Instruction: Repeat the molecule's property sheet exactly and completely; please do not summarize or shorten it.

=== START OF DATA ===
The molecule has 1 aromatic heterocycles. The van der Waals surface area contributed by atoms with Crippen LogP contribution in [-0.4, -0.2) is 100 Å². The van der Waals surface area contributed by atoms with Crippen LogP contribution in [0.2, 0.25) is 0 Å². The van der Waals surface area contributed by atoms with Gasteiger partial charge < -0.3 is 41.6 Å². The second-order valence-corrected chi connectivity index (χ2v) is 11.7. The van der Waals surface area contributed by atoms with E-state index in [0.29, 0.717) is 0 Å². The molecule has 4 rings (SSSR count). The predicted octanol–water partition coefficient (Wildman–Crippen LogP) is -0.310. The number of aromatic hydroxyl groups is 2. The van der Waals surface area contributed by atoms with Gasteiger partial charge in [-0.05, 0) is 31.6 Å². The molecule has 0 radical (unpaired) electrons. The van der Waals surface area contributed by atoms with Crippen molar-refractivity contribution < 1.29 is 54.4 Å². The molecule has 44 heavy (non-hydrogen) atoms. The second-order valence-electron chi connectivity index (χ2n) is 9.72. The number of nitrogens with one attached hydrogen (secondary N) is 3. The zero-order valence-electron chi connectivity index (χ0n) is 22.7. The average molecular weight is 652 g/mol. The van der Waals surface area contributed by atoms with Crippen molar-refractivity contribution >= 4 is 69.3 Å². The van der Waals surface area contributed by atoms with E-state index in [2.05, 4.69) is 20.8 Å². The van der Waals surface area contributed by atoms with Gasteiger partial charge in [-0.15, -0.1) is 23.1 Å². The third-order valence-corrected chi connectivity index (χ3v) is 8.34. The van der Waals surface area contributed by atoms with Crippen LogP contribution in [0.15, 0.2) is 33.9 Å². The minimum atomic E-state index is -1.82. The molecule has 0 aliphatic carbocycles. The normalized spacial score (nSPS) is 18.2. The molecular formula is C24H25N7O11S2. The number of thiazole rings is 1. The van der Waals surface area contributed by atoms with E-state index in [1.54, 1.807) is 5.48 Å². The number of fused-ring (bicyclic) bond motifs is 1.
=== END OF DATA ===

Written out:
The molecule has 1 aromatic heterocycles. The van der Waals surface area contributed by atoms with Crippen LogP contribution in [-0.4, -0.2) is 100 Å². The van der Waals surface area contributed by atoms with Crippen LogP contribution in [0.2, 0.25) is 0 Å². The van der Waals surface area contributed by atoms with Gasteiger partial charge < -0.3 is 41.6 Å². The second-order valence-corrected chi connectivity index (χ2v) is 11.7. The van der Waals surface area contributed by atoms with E-state index in [0.29, 0.717) is 0 Å². The molecule has 4 rings (SSSR count). The predicted octanol–water partition coefficient (Wildman–Crippen LogP) is -0.310. The number of aromatic hydroxyl groups is 2. The van der Waals surface area contributed by atoms with Gasteiger partial charge in [-0.05, 0) is 31.6 Å². The molecule has 0 radical (unpaired) electrons. The van der Waals surface area contributed by atoms with Crippen molar-refractivity contribution < 1.29 is 54.4 Å². The molecule has 44 heavy (non-hydrogen) atoms. The second-order valence-electron chi connectivity index (χ2n) is 9.72. The number of nitrogens with one attached hydrogen (secondary N) is 3. The zero-order valence-electron chi connectivity index (χ0n) is 22.7. The average molecular weight is 652 g/mol. The van der Waals surface area contributed by atoms with Crippen molar-refractivity contribution >= 4 is 69.3 Å². The van der Waals surface area contributed by atoms with E-state index in [2.05, 4.69) is 20.8 Å². The van der Waals surface area contributed by atoms with Gasteiger partial charge in [-0.15, -0.1) is 23.1 Å². The third-order valence-corrected chi connectivity index (χ3v) is 8.34. The van der Waals surface area contributed by atoms with Crippen LogP contribution in [0.15, 0.2) is 33.9 Å². The minimum atomic E-state index is -1.82. The molecule has 0 aliphatic carbocycles. The normalized spacial score (nSPS) is 18.2. The molecular formula is C24H25N7O11S2. The number of thiazole rings is 1. The van der Waals surface area contributed by atoms with E-state index in [1.54, 1.807) is 5.48 Å². The number of fused-ring (bicyclic) bond motifs is 1.